In addition, a fetus, a newborn, and a pregnant woman all need more folic acid and B12 than other people; therefore, taking the supplements mentioned both before and during pregnancy is valuable, and may prevent miscarriage in the case of elevated homocysteine levels. Moderate to high caffeine intake may also be related to elevated homocysteine levels.
Some substances—including caffeine and pesticides—easily cross the placenta from the woman's body to her fetus. Their impact on pregnancy is not entirely understood. Caffeine stays in a pregnant woman's body much longer than in non-pregnant healthy adults. It stays in newborns even longer. A study of 3135 pregnant women showed that moderate-to-heavy caffeine users (those who had at least 151 mg daily) were more likely to have late first- or second-trimester spontaneous abortions compared with nonusers or light users. Light caffeine use (1 to 150 mg daily) increased risk for abortion only in women who had a history of previous spontaneous abortion. (One cup of coffee has 107 mg of caffeine, one cup of tea has 34 mg, and one glass of cola has 47 mg, assuming all are caffeinated beverages.) Coffee was the main source of caffeine in moderate-to-heavy users. Light users were more likely to get caffeine from tea and other sources.
In addition, as mentioned in the subsection, Vitamin B Complex, Including Folic Acid, researchers have recently reported that higher caffeine intake may be related to higher levels of homocysteine. This may contribute to the increased risk of spontaneous abortion in moderate coffee drinkers, but further research is needed.
Studies suggest that coenzyme Q10 levels are lower in women who have had a recent miscarriage. Similar to methionine and homocysteine described above, the production of coenzyme Q10 in the body also depends on folic acid, vitamin B12, and betaine. Therefore, the same supplements that support methionine metabolism (namely, folic acid, vitamin B12, and betaine) maintain normal coenzyme Q10 levels in the body.
Magnesium and Selenium:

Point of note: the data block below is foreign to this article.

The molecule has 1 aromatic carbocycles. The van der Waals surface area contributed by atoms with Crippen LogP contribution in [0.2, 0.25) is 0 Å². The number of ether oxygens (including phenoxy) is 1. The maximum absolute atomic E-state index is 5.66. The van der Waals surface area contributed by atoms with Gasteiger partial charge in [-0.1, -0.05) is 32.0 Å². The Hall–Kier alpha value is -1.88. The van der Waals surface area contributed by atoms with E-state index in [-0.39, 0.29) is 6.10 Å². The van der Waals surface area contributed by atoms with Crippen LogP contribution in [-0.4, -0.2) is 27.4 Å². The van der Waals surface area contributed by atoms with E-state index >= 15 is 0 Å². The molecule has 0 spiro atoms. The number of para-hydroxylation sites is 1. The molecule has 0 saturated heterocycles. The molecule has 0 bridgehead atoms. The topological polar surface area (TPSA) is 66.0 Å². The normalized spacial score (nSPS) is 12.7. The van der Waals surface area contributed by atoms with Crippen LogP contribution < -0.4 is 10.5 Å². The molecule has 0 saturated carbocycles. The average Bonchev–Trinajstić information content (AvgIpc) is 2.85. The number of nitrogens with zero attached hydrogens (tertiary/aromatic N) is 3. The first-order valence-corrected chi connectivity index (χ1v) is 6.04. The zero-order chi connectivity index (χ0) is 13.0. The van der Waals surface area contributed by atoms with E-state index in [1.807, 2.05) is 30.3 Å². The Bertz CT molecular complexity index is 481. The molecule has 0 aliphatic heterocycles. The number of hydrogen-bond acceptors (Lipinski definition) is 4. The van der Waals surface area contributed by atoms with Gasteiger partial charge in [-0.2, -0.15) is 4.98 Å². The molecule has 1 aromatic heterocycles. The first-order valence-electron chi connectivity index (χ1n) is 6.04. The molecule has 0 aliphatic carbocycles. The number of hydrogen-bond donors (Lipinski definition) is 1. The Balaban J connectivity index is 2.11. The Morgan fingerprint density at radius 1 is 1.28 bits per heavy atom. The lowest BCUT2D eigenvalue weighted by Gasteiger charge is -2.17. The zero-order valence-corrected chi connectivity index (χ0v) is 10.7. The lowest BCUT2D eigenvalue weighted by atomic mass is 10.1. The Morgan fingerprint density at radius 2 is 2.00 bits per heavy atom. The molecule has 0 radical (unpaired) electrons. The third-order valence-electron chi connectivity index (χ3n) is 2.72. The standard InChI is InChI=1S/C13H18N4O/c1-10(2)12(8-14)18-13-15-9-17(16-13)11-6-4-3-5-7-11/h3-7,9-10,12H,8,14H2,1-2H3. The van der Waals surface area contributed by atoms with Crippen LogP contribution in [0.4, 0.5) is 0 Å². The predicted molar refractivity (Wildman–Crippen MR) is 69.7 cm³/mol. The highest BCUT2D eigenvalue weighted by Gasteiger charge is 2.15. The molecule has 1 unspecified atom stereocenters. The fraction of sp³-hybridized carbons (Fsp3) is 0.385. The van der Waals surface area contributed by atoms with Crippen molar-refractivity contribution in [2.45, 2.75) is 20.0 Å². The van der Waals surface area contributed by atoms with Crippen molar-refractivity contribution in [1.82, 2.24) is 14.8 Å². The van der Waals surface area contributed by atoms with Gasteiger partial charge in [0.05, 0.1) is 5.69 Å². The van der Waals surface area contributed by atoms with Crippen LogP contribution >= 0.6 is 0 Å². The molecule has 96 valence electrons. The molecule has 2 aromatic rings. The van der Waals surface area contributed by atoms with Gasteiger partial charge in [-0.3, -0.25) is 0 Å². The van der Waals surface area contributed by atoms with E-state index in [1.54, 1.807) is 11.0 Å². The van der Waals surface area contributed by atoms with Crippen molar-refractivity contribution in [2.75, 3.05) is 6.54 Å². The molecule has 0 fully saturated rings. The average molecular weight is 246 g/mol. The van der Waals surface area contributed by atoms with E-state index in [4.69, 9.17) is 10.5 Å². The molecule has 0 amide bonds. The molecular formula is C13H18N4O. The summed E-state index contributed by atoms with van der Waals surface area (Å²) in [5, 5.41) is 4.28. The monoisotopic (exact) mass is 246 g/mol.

A small study of infertile women and women with a history of miscarriage suggests that low levels of magnesium may impair reproductive function, and may contribute to miscarriage. Oxidation, a process that is damaging to cell membranes, can lead to loss of magnesium. The same study suggests that the antioxidant selenium protects the cell membrane, thereby maintaining appropriate levels of magnesium. The authors of the study suggest taking both magnesium and selenium supplements.
Women who have miscarried have lower levels of selenium than women who carry a pregnancy to full term. Although the authors of the above-mentioned study do not specify the exact amount to take, the recommended doses are generally 300 to 400 mg per day of magnesium and 200 mcg per day of selenium. Check the dosage in your prenatal vitamin and discuss appropriate nutrient supplementation with your healthcare provider.
Vitamin A, vitamin E, and beta-carotene levels tend to be lower in women who have miscarried as well; these nutrients are generally found in prenatal vitamins. Discuss the pros and cons of their use with your healthcare provider before becoming pregnant or if you are already pregnant.
Eating fish contaminated with pollutants, namely persistent organochlorine compounds (POCs), may increase pregnancy risk, although it is not clear whether eating contaminated fish contributes to spontaneous abortion.
Western herbs may help clear up underlying endocrine problems. They may also help reduce stress, but these have not yet been studied in relation to spontaneous abortion specifically.
A Chinese and Japanese Herbal Remedy:
There are case reports of recurring spontaneous abortion caused by immune system problems that have been successfully treated with Traditional Chinese Medicine (TCM). Researchers gave Chinese herbs to 12 women, all of whom had had at least two first-trimester miscarriages related to immune function abnormalities. When their immune systems returned to normal as a result of taking this preparation, the women were able to carry their pregnancies to term. If you would like to consider working with an experienced traditional Chinese physician, discuss this possibility with your gynecologist.
No scientific literature supports the use of homeopathy to prevent spontaneous abortion. An experienced homeopath would consider your individual case and may recommend treatments to address your underlying condition and support your overall health.
No scientific literature supports the use of acupuncture to prevent spontaneous abortion. However, many acupuncturists report success in treating women with a history of spontaneous abortion, leading to the ability to carry the pregnancy to full term. This may result from clearing up underlying endocrine problems and reducing stress.
Prognosis/Possible ComplicationsThere is only a 1% chance of recurring miscarriage; however, the risk increases significantly with each subsequent loss. Possible complications from spontaneous abortion include infected pregnancy tissue, which could lead to pelvic abscess, septic shock, or even death. Depression and guilt are common feelings that may follow a miscarriage; as mentioned earlier, there are times when counseling is appropriate.
Following UpYour healthcare provider will monitor you until the miscarriage is complete. If you have suffered a miscarriage, you should see your provider very soon after any future pregnancies.